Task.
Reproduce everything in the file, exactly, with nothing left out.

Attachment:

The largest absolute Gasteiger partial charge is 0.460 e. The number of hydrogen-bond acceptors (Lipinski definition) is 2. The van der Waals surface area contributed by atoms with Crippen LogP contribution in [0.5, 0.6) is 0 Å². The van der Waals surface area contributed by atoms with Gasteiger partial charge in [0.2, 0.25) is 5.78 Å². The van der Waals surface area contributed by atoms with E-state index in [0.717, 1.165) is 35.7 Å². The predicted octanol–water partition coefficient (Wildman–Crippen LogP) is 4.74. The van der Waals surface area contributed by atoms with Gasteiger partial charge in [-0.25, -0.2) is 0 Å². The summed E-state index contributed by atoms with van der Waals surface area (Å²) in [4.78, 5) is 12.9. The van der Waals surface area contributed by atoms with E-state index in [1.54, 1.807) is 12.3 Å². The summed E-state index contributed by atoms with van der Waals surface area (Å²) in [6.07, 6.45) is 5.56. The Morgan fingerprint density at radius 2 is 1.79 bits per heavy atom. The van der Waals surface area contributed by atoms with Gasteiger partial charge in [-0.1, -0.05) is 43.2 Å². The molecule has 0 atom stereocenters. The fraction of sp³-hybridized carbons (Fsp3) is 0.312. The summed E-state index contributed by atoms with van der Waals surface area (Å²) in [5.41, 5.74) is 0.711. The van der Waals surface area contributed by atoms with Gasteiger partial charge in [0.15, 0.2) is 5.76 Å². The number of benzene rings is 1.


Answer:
The largest absolute Gasteiger partial charge is 0.460 e. The number of hydrogen-bond acceptors (Lipinski definition) is 2. The van der Waals surface area contributed by atoms with Crippen LogP contribution in [0.5, 0.6) is 0 Å². The van der Waals surface area contributed by atoms with Gasteiger partial charge in [0.2, 0.25) is 5.78 Å². The van der Waals surface area contributed by atoms with E-state index in [0.717, 1.165) is 35.7 Å². The predicted octanol–water partition coefficient (Wildman–Crippen LogP) is 4.74. The van der Waals surface area contributed by atoms with Gasteiger partial charge in [-0.25, -0.2) is 0 Å². The summed E-state index contributed by atoms with van der Waals surface area (Å²) in [4.78, 5) is 12.9. The van der Waals surface area contributed by atoms with E-state index in [1.54, 1.807) is 12.3 Å². The summed E-state index contributed by atoms with van der Waals surface area (Å²) in [6.07, 6.45) is 5.56. The Morgan fingerprint density at radius 2 is 1.79 bits per heavy atom. The van der Waals surface area contributed by atoms with Gasteiger partial charge in [-0.1, -0.05) is 43.2 Å². The molecule has 0 atom stereocenters. The fraction of sp³-hybridized carbons (Fsp3) is 0.312. The summed E-state index contributed by atoms with van der Waals surface area (Å²) in [5.41, 5.74) is 0.711. The van der Waals surface area contributed by atoms with Gasteiger partial charge in [0.15, 0.2) is 5.76 Å². The number of benzene rings is 1.